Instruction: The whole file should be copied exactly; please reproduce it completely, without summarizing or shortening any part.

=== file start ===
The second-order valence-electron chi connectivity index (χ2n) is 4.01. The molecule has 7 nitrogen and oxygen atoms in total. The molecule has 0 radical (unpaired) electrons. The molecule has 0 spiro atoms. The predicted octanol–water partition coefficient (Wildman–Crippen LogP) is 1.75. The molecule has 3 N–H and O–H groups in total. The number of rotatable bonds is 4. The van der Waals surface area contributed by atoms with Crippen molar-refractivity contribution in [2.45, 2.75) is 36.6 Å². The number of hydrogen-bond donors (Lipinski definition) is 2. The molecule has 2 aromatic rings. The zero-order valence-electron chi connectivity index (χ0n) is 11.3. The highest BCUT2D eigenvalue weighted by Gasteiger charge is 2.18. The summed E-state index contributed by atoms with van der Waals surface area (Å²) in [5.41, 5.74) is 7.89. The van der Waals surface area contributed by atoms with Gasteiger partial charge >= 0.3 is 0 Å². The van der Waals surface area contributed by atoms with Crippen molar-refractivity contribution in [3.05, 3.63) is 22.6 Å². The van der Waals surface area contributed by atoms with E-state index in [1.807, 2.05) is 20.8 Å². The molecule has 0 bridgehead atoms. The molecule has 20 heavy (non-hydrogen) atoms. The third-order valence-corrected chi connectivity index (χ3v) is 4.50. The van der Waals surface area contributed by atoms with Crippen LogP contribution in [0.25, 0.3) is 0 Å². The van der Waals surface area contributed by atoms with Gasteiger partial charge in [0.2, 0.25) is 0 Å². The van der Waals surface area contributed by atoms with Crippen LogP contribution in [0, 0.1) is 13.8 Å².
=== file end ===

The second-order valence-electron chi connectivity index (χ2n) is 4.01. The molecule has 7 nitrogen and oxygen atoms in total. The molecule has 0 radical (unpaired) electrons. The molecule has 0 spiro atoms. The predicted octanol–water partition coefficient (Wildman–Crippen LogP) is 1.75. The molecule has 3 N–H and O–H groups in total. The number of rotatable bonds is 4. The van der Waals surface area contributed by atoms with Crippen molar-refractivity contribution in [2.45, 2.75) is 36.6 Å². The number of hydrogen-bond donors (Lipinski definition) is 2. The molecule has 2 aromatic rings. The zero-order valence-electron chi connectivity index (χ0n) is 11.3. The highest BCUT2D eigenvalue weighted by Gasteiger charge is 2.18. The summed E-state index contributed by atoms with van der Waals surface area (Å²) in [5.41, 5.74) is 7.89. The van der Waals surface area contributed by atoms with Gasteiger partial charge >= 0.3 is 0 Å². The van der Waals surface area contributed by atoms with Crippen molar-refractivity contribution in [3.05, 3.63) is 22.6 Å². The van der Waals surface area contributed by atoms with E-state index in [1.807, 2.05) is 20.8 Å². The molecule has 0 bridgehead atoms. The molecule has 20 heavy (non-hydrogen) atoms. The third-order valence-corrected chi connectivity index (χ3v) is 4.50. The van der Waals surface area contributed by atoms with Crippen LogP contribution in [0.25, 0.3) is 0 Å². The van der Waals surface area contributed by atoms with Gasteiger partial charge in [0.2, 0.25) is 0 Å². The van der Waals surface area contributed by atoms with Crippen LogP contribution in [0, 0.1) is 13.8 Å².